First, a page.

Dino: Let’s say it has been a no-stress collaboration, no forcing on time and by the way also a positive experience. Obviously living in opposite poles of the globe we shared the parts via cloud. This method is not one of my favorites because I still prefer to share studio productions physically, but times pass and habits change along with working methods.

Aleja: Adding to that I can say that everything was very fluid and unforced. Personally, I think we got connected despite of being separated for an ocean. It has been a positive experience as Dino said, and we are very satisfied with the final result.  

Making music being almost 10 000 kilometers apart sounds tricky. Could you describe more in detail how this kind of “long-distance relationship” can work? How did you communicate during the process?

Dino: Fortunately, global international communication is no longer a problem in the twenty-first century and simply our communication has been via e-mail focusing just on tracks to understand how to interact on these. Actually, working in this way, the most difficult thing is to understand when a track is done and make sure you are both satisfied with the final result.

Aleja: About that, as Dino said, we talk about every detail by email, but I think we got a good communication because both were available to hear each other. Actually, I think neither of us wanted to impose itself on the other, and we got a very special and quiet dialogue.

What are the pros and cons of this kind of music production?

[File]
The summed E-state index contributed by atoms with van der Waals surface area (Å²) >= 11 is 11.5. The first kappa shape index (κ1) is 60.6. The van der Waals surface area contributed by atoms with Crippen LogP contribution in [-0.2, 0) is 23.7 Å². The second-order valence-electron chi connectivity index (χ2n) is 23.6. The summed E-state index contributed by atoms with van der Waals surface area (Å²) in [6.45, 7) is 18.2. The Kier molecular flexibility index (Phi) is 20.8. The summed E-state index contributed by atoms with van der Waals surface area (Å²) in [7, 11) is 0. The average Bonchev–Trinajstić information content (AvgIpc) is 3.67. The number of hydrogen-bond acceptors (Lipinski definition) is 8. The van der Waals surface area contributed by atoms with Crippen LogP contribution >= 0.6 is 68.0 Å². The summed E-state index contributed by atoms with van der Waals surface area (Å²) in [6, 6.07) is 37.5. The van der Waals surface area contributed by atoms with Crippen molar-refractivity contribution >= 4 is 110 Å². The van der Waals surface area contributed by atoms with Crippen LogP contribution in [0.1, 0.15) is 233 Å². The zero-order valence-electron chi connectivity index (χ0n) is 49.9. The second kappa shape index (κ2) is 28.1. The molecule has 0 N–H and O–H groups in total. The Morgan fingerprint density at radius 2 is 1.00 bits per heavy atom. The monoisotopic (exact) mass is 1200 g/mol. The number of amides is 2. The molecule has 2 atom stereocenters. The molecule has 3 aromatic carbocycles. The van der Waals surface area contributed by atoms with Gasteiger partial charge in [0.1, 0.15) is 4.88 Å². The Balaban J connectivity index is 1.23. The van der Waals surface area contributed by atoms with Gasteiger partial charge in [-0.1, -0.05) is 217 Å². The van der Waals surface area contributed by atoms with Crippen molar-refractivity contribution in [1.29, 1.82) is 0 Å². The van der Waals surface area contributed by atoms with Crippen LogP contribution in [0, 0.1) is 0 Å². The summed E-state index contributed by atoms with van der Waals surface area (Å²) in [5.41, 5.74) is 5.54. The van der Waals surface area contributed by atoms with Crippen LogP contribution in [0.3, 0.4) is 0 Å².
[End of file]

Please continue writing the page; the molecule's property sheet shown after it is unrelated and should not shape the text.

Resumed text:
Aleja: I think this way to work can be positive or not, it depends of your attitude, commitment and patience. Actually, I think this kind of production can be a very enriching experience because you can learn about the ways your coworkers work.

Dino: As I said earlier work in this way is not one of my favorites but it’s obviously much more comfortable talking in terms of time management and also a positive note is that working on steams made by other people is always constructive.

In my opinion Aleja’s and Dino’s signature soundscapes are combined in this release in a really nice way. Did you have certain “areas of responsibility”, like tools or sounds, when writing the tracks?

Aleja: I think the interesting thing in this kind of collaborations is to get a sound with the spirit and perspective of the artists involved in, and I think we got it. As I said before, this work was totally unforced and it flowed itself. We worked in some individual stuff and then we did the combining.

What kind of tools were you using when making these tracks?